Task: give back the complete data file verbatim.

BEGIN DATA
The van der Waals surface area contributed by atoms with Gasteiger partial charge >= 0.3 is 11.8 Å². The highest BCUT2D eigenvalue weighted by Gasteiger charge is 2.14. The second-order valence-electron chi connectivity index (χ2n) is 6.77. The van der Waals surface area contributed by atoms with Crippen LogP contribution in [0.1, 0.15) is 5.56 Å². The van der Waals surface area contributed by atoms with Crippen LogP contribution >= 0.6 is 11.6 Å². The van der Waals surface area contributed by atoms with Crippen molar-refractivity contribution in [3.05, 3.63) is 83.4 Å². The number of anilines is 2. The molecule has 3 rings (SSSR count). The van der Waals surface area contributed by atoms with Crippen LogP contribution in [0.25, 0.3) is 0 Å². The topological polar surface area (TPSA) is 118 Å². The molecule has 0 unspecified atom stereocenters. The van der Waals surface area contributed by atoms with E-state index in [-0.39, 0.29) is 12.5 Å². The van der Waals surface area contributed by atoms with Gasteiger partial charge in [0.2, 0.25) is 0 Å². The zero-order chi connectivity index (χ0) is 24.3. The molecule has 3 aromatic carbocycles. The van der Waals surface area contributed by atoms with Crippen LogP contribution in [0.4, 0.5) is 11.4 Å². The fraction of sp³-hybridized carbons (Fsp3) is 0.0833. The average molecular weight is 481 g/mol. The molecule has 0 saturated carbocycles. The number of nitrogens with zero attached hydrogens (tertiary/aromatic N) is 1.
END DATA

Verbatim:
The van der Waals surface area contributed by atoms with Gasteiger partial charge >= 0.3 is 11.8 Å². The highest BCUT2D eigenvalue weighted by Gasteiger charge is 2.14. The second-order valence-electron chi connectivity index (χ2n) is 6.77. The van der Waals surface area contributed by atoms with Crippen LogP contribution in [0.1, 0.15) is 5.56 Å². The van der Waals surface area contributed by atoms with Crippen LogP contribution >= 0.6 is 11.6 Å². The van der Waals surface area contributed by atoms with Crippen molar-refractivity contribution in [3.05, 3.63) is 83.4 Å². The number of anilines is 2. The molecule has 3 rings (SSSR count). The van der Waals surface area contributed by atoms with Crippen LogP contribution in [0.25, 0.3) is 0 Å². The topological polar surface area (TPSA) is 118 Å². The molecule has 0 unspecified atom stereocenters. The van der Waals surface area contributed by atoms with E-state index in [-0.39, 0.29) is 12.5 Å². The van der Waals surface area contributed by atoms with Gasteiger partial charge in [0.2, 0.25) is 0 Å². The zero-order chi connectivity index (χ0) is 24.3. The molecule has 3 aromatic carbocycles. The van der Waals surface area contributed by atoms with Crippen LogP contribution in [0.4, 0.5) is 11.4 Å². The fraction of sp³-hybridized carbons (Fsp3) is 0.0833. The average molecular weight is 481 g/mol. The molecule has 0 saturated carbocycles. The number of nitrogens with zero attached hydrogens (tertiary/aromatic N) is 1.